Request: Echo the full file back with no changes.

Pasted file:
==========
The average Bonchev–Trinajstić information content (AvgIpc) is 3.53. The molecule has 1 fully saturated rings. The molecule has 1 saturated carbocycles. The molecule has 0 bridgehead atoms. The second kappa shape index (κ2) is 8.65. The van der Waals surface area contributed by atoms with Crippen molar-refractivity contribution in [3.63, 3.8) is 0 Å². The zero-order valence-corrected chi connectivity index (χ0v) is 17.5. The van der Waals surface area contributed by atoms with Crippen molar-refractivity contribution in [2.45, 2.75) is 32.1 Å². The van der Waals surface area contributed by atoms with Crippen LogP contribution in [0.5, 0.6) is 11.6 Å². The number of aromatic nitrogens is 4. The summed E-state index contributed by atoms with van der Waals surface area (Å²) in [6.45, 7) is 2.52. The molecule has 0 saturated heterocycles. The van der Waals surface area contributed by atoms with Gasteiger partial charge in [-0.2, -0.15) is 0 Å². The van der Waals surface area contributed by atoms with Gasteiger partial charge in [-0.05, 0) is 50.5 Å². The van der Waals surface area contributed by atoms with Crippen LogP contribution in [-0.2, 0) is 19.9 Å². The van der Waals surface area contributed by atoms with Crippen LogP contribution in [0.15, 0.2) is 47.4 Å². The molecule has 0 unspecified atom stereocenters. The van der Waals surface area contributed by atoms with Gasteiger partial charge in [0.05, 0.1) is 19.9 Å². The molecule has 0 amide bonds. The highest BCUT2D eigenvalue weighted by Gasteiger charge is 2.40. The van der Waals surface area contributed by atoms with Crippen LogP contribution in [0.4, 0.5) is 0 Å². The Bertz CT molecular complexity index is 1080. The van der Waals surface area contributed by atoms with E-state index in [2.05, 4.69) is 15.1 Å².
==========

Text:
The average Bonchev–Trinajstić information content (AvgIpc) is 3.53. The molecule has 1 fully saturated rings. The molecule has 1 saturated carbocycles. The molecule has 0 bridgehead atoms. The second kappa shape index (κ2) is 8.65. The van der Waals surface area contributed by atoms with Crippen molar-refractivity contribution in [3.63, 3.8) is 0 Å². The zero-order valence-corrected chi connectivity index (χ0v) is 17.5. The van der Waals surface area contributed by atoms with Crippen molar-refractivity contribution in [2.45, 2.75) is 32.1 Å². The van der Waals surface area contributed by atoms with Crippen LogP contribution in [0.5, 0.6) is 11.6 Å². The number of aromatic nitrogens is 4. The summed E-state index contributed by atoms with van der Waals surface area (Å²) in [6.45, 7) is 2.52. The molecule has 0 saturated heterocycles. The van der Waals surface area contributed by atoms with Gasteiger partial charge in [-0.2, -0.15) is 0 Å². The van der Waals surface area contributed by atoms with Gasteiger partial charge in [-0.05, 0) is 50.5 Å². The van der Waals surface area contributed by atoms with Crippen LogP contribution in [-0.2, 0) is 19.9 Å². The van der Waals surface area contributed by atoms with Crippen LogP contribution in [0.15, 0.2) is 47.4 Å². The molecule has 0 unspecified atom stereocenters. The van der Waals surface area contributed by atoms with Gasteiger partial charge in [0.05, 0.1) is 19.9 Å². The molecule has 0 amide bonds. The highest BCUT2D eigenvalue weighted by Gasteiger charge is 2.40. The van der Waals surface area contributed by atoms with Crippen LogP contribution in [0.4, 0.5) is 0 Å². The Bertz CT molecular complexity index is 1080. The van der Waals surface area contributed by atoms with E-state index in [2.05, 4.69) is 15.1 Å².